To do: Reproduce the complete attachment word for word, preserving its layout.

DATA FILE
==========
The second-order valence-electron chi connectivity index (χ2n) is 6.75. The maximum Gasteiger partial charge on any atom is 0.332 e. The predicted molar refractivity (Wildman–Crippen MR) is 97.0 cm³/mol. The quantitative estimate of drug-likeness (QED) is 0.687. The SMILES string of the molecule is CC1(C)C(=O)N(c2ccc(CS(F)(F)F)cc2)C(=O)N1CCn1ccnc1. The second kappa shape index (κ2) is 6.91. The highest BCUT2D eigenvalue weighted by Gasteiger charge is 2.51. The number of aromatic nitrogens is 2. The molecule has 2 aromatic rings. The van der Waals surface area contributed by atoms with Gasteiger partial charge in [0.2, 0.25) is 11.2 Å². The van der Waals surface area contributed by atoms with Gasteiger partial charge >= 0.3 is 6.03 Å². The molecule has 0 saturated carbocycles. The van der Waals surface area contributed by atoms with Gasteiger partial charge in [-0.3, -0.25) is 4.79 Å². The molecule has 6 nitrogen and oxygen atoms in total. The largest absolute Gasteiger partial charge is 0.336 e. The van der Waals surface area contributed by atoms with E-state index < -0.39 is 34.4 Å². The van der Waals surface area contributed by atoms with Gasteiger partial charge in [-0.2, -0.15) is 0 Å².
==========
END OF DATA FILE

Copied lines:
The second-order valence-electron chi connectivity index (χ2n) is 6.75. The maximum Gasteiger partial charge on any atom is 0.332 e. The predicted molar refractivity (Wildman–Crippen MR) is 97.0 cm³/mol. The quantitative estimate of drug-likeness (QED) is 0.687. The SMILES string of the molecule is CC1(C)C(=O)N(c2ccc(CS(F)(F)F)cc2)C(=O)N1CCn1ccnc1. The second kappa shape index (κ2) is 6.91. The highest BCUT2D eigenvalue weighted by Gasteiger charge is 2.51. The number of aromatic nitrogens is 2. The molecule has 2 aromatic rings. The van der Waals surface area contributed by atoms with Gasteiger partial charge in [0.2, 0.25) is 11.2 Å². The van der Waals surface area contributed by atoms with Gasteiger partial charge >= 0.3 is 6.03 Å². The molecule has 0 saturated carbocycles. The van der Waals surface area contributed by atoms with Gasteiger partial charge in [-0.3, -0.25) is 4.79 Å². The molecule has 6 nitrogen and oxygen atoms in total. The largest absolute Gasteiger partial charge is 0.336 e. The van der Waals surface area contributed by atoms with E-state index < -0.39 is 34.4 Å². The van der Waals surface area contributed by atoms with Gasteiger partial charge in [-0.2, -0.15) is 0 Å².